References

  1. ^ Weal 1999, p. 23.
  2. ^ a b Weal 1999, p. 24.
  3. ^ Weal 1999, p. 25.
  4. ^ Weal 1999, p. 29.
  5. ^ Weal 1999, p. 41.
  6. ^ Deighton 1996
  7. ^ Geust and Petrov 1998
  • Crawford, Jerry L. Messerschmitt BF 110 Zerstörer in action. Carrollton, Texas: Squadron/Signal Publications, 1977. ISBN 0-89747-029-X.
  • Deighton, Len. Fighter: The True Story of the Battle of Britain. London: Pimlico, 1996. ISBN 0-71267-423-3.
  • Geust, Carl-Fredrik and Petrov, Gennadiy. Red Stars Vol 2. - German Aircraft in the Soviet Union. Tampere, Finland: Apali Oy, 1998. ISBN 952-5026-06-X.
  • Weal, John. Messerschmitt Bf 110 Zerstörer Aces World War Two. London: Osprey, 1999. ISBN 1-85532-753-8.

External links

  • Luftwaffe Resource Group
  • Lemairesoft

Related content

Related development

Me 210 - Me 410 - Image File history File links Commons-logo. ... The Wikimedia Commons (also called Wikicommons) is a repository of free content images, sound and other multimedia files. ... The Messerschmitt Me 210 was a heavy fighter designed before the start of World War II to replace the Bf 110 in that role. ... The Messerschmitt Me 410 Hornisse (Hornet) was a Luftwaffe heavy fighter and Schnellbomber of World War II developed from the badly flawed Me 210. ...

Comparable aircraft

Designation sequence

Kl 107 - Bf 108 - Bf 109 - Bf 110 - He 111 - He 112 - He 113 A Focke-Wulf Fw 187. ... This article describes the World War II fighter aircraft. ... The Kawasaki Ki-45 Toryu (屠龍, Dragon Slayer) was a two-seat, twin-engined fighter used by the Imperial Japanese Army in World War II. The army gave it the designation Type 2 two-seat fighter; the Allied codename was Nick. ... The Nakajima J1N Gekko (月光, Moonlight) was a twin-engine night fighter used by the Japanese Imperial Navy during World War II. The Allied codename was Irving. The design was a development of the Type 2 Land-based reconnaisance plane, to which was fixed two sets of machine guns... The Lockheed P-38 Lightning was a World War II American fighter aircraft. ... Pe-2 in flight The Petlyakov Pe-2 (Cyrillic: Петляков Пе-2), nicknamed Peshka (Пешка - Pawn) was a Soviet dive bomber aircraft used during World War II. It was fast and maneuverable yet durable, and was manufactured in large numbers. ... The Messerschmitt Bf 108 Taifun was a single-engined sports and touring aircraft developed by Bayerische Flugzeugwerke. ... German Airfield, France, 1941 propaganda photo of the Luftwaffe, Bf 109 fighters on the tarmac The Messerschmitt Bf 109 was a German World War II fighter aircraft designed by Willy Messerschmitt in the early 1930s. ... The Heinkel He 111 was the primary Luftwaffe medium bomber during the early stages of World War II, and is perhaps the most famous symbol of the German side of the Battle of Britain. ... The Heinkel He 112 was a fighter aircraft designed by Walter and Siegfried Günter at Heinkel. ... The Heinkel He 113 was a supposed Luftwaffe fighter aircraft of World War II, but which existed only as a propaganda and/or disinformation strategy. ...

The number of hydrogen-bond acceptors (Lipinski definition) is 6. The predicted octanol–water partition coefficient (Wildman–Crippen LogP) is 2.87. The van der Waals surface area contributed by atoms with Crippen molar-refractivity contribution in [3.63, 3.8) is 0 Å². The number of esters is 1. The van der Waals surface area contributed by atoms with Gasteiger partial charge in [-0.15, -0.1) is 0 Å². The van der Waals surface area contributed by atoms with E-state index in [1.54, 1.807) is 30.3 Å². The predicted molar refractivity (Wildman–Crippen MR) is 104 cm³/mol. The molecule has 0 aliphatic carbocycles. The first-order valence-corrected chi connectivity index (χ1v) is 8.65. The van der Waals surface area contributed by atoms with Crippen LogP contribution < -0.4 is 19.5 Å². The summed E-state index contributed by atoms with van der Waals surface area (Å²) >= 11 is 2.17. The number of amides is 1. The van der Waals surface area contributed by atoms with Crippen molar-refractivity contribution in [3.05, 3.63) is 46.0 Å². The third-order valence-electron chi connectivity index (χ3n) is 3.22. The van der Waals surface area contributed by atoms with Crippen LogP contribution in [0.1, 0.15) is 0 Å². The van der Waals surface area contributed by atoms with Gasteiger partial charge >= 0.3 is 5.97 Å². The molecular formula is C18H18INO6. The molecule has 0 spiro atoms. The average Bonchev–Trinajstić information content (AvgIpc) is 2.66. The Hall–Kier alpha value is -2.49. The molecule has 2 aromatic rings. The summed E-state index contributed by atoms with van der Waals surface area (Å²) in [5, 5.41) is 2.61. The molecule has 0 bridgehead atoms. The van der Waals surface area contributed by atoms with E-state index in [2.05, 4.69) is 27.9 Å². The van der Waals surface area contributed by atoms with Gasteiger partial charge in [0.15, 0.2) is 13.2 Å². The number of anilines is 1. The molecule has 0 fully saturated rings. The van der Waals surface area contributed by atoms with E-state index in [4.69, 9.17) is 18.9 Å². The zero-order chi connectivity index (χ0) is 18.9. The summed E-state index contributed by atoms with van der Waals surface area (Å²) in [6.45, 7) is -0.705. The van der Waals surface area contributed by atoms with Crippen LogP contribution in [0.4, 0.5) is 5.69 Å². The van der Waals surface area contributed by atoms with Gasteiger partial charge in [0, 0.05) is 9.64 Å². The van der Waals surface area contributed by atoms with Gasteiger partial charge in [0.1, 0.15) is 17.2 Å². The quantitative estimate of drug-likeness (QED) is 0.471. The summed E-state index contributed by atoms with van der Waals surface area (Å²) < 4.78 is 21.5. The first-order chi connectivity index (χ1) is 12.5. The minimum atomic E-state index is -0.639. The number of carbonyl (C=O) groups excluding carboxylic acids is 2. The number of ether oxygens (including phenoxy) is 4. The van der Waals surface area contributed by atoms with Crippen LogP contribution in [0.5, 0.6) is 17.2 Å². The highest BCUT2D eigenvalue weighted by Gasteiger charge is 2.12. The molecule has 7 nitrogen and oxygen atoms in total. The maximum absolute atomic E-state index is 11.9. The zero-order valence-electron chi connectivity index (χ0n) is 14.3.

Related lists

List of military aircraft of Germany This list of military aircraft of Germany includes prototype, pre-production, and operational types. ...


  Results from FactBites:
 
Messerschmitt Bf 110 - Germany (1391 words)
Rather than protecting the bombers under escort, the Bf 110C formations usually found that they were hard put to defend themselves, and the farcical situation developed in which single-seat Bf 109E fighters were having to afford protection to the escort fighters.
The last version, the Bf 110G, was intended for use originally as a fighter-bomber but, in view of the success of the F-4 and the increasingly heavy attacks on Germany by Allied bombers, was employed mostly as a night fighter.
It was in a Bf 110 that Rudolf Hess, Deputy Fuhrer of Germany, flew solo to Scotland on the night of May 10,1941, in the hope of negotiating peace terms with Britain, without Hitler's knowledge.
  More results at FactBites »